An exhibition case-back is a good thing because we get to see a very admirable movement used in the Omega Seamaster Planet Ocean GMT Deep Black watches. Inside is the in-house made Omega caliber 8906 “Master Chronometer” movement. This alone makes it an upgrade over the existing Omega Seamaster Planet Ocean GMT (aBlogtoWatch review here). This automatic Co-Axial movement operates at 3.5Hz (25,200bph) with a power reserve of about 60 hours. Omega doesn’t have any shortage of products to sell, but these new Deep Black versions of the Planet Ocean are really nice despite the Omega product catalog being a bit robust.
This is accomplished by use of non-metallic parts in the movement. The caliber 8906 also features a Silicon balance spring and offers the time, date, and second time zone via a 24-hour GMT hand. This is one of the newer METAS certified movements which also means that it is more or less “fully anti-magnetic.” All METAS movements are certified in-house by Omega, but also offer COSC Chronometer certification (even though COSC is at this point inferior to Omega’s METAS certification – as it also is to Rolex’s “Superlative Chronometer” certification).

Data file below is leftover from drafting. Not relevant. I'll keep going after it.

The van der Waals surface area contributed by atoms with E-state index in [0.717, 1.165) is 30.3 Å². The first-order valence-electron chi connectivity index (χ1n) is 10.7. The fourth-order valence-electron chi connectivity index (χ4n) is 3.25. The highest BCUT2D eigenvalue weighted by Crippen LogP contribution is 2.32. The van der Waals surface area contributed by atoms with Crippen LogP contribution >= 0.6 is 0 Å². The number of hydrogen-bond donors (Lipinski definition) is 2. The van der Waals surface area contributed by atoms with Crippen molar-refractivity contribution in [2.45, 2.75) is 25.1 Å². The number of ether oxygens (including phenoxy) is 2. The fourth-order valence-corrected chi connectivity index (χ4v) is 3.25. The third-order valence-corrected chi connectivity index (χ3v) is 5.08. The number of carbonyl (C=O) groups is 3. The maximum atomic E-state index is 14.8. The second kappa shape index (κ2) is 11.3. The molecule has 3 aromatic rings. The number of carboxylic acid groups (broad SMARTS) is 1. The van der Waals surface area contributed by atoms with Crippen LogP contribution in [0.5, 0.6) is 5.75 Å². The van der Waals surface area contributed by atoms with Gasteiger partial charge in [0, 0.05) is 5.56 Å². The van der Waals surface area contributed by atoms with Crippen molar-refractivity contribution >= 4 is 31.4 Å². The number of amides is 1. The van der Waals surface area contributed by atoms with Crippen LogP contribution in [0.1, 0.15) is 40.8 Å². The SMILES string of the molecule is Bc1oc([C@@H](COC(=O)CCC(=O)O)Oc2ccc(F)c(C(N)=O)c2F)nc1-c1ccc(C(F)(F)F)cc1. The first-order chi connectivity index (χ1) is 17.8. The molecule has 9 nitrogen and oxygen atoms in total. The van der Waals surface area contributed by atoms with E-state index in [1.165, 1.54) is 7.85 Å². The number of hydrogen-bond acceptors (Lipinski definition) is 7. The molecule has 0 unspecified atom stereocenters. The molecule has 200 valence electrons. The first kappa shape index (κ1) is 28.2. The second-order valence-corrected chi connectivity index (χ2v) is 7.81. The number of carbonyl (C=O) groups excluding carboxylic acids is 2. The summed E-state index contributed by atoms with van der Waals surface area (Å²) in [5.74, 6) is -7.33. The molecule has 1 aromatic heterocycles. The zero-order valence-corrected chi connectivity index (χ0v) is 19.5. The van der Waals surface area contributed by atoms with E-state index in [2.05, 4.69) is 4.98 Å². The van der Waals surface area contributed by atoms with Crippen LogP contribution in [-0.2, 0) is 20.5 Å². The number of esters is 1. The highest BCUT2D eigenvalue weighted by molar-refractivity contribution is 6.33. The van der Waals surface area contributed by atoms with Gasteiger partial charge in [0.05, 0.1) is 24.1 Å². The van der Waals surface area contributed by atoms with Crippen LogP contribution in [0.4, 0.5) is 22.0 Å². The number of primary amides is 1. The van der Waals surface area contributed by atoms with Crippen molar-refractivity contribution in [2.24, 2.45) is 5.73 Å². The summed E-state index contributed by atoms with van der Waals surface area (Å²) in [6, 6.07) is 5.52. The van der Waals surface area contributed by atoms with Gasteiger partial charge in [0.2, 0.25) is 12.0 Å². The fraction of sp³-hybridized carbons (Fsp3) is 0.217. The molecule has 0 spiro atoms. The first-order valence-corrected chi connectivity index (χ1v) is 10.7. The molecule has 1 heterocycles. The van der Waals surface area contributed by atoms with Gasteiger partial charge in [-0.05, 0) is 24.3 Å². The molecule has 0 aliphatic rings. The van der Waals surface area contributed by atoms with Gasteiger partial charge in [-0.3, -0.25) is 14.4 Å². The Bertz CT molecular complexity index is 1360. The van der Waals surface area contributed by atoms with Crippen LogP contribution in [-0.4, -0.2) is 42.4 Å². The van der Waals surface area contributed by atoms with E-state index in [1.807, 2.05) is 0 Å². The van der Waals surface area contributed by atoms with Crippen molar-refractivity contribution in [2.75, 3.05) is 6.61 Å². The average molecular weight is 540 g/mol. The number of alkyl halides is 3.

The Seamaster Planet Ocean GMT originally debuted a new case size in the Planet Ocean collection that was about 43mm wide. Of course, given that it is a Planet Ocean, the watch continues to have a helium release valve at 10 o’clock (mostly for style these days). It is still my favorite size for the Planet Ocean. For the Deep Ocean (which for some reason doesn’t yet have GMT in the name as of now), Omega uses a 45.5mm wide (17.18mm thick) Planet Ocean case, which is interesting. Expect a lot of older Planet Ocean watches to be on the market as fans make room for some of the new ones, be they Deep Black or steel models.
The 43mm-wide Planet Ocean GMT has 24-hour marked rotating bezel, while the Omega Seamaster Planet Ocean GMT Deep Black has a traditional 60-minute diver’s bezel. Omega decided to combine the largest Seamaster Planet Ocean case size with a GMT complication – which hasn’t been done until now. Omega designed a 24-hour scale into the dial itself – making it a nice hybrid solution for several users. The black ceramic dials are given a new style of Arabic numerals for 2016, and the hands are either 18k white or 18k Sedna gold (with SuperLumiNova luminant material).
Of course, what several people want to see in the future are black ceramic bracelets from Omega. Will those ever come? Maybe – it all depends on how strong they can design them. Even though they understand these are “real” dive watches, Omega says the “gold model is a lifestyle piece for people who enjoy time on deck.” They join this statement by discussing the overall “in-water” performance of the entire Planet Ocean collection – which is remarkably good when needed for actual diving purposes.